Since 2014, e-cigarettes have become the most commonly used tobacco-based products among youth in the United States. E-cigarette use among the US middle and high school students increased by 900% during 2011–2015.[5] Following a decline in use between 2015 and 2017, e-cigarette use again increased by 78% between 2017 and 2018.[6] In 2019, an estimated 27.5% of high school students and 10.5% of middle school students reported using e-cigarettes within the past 30 days. Among those e-cigarette users, an estimated 34% of high school students and 18% of middle school students reported frequent use (20 or more days in the past 30 days), and 21% of high school students and 8.8% of middle school students reported daily use.[7] JUUL (San Francisco, CA) was the most popular brand among the youth e-cigarette users. Seventy-eight percent of young users have seen a television advertisement for e-cigarettes.[8] Furthermore, the use of flavored products, such as fruit, candy, and mint, has been successful in marketing to children and adolescents. Notably, 72% of high school students who vape and 59% of middle school students used flavored products.[5] Children and adolescents are 3–4 times more likely to use these flavored substances than adults.[9] Marijuana products are also becoming increasingly popular among students who vape. From 2017 to 2018, the reported prevalence of marijuana use in e-cigarettes among all students increased by 3.6%.[10] Furthermore, youth who use e-cigarettes are more likely to use traditional cigarettes or other tobacco products. In a recent meta-analysis, adolescents and young adults who have used e-cigarettes are 3.6 times more likely to report subsequent cigarette smoking compared with those who have not.[11]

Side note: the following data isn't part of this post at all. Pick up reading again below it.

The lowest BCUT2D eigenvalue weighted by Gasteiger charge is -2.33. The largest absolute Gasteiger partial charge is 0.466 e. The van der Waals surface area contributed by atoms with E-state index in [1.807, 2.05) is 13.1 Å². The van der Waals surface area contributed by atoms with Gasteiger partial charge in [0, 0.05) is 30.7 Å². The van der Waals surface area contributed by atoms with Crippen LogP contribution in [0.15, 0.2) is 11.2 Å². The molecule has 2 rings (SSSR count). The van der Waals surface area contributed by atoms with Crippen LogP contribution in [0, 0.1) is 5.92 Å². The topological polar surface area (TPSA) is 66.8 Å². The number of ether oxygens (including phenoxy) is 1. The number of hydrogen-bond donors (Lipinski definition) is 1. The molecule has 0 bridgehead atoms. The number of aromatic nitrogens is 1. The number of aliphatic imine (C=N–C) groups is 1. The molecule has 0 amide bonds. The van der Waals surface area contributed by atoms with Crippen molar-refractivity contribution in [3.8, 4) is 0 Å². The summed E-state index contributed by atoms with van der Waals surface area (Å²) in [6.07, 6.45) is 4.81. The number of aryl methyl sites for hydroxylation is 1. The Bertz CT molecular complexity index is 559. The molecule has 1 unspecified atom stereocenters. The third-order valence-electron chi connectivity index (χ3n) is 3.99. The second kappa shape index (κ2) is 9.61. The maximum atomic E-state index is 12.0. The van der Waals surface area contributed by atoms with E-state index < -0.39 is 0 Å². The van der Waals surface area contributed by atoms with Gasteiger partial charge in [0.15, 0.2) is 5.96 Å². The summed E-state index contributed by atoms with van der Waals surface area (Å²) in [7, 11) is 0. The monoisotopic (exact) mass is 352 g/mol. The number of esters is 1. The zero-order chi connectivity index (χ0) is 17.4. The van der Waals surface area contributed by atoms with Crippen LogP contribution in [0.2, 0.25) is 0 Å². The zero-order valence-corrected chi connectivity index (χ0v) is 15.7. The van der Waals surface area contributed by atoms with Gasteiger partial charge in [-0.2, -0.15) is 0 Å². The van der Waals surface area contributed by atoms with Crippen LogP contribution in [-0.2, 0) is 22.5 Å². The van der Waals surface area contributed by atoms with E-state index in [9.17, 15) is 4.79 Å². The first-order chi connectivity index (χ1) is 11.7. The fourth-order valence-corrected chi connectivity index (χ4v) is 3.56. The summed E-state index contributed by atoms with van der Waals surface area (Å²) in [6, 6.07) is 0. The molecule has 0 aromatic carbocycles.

The addictive nature of e-cigarettes is at least equivalent to the addictive nature of conventional cigarettes, if not more.[5] Multiple studies continue to confirm the increased risk of long-term nicotine use, including conventional cigarettes, in youth who use e-cigarettes. Nicotine is a central nervous system stimulant that activates the release of multiple neurotransmitters throughout the brain with subsequent positive mood–modulating effects.[12] Adding to the risk of addiction, at least 1 study has determined that e-cigarettes are less irritating during use compared to the Food and Drug Administration (FDA)–approved nicotine inhalers for smoking cessation.[13] The availability of enticing flavors for e-cigarettes in addition to less noticeable irritation with possibly higher inhaled nicotine levels makes these products much more attractive to youth and young adults leading to an increased risk of long-term nicotine addiction.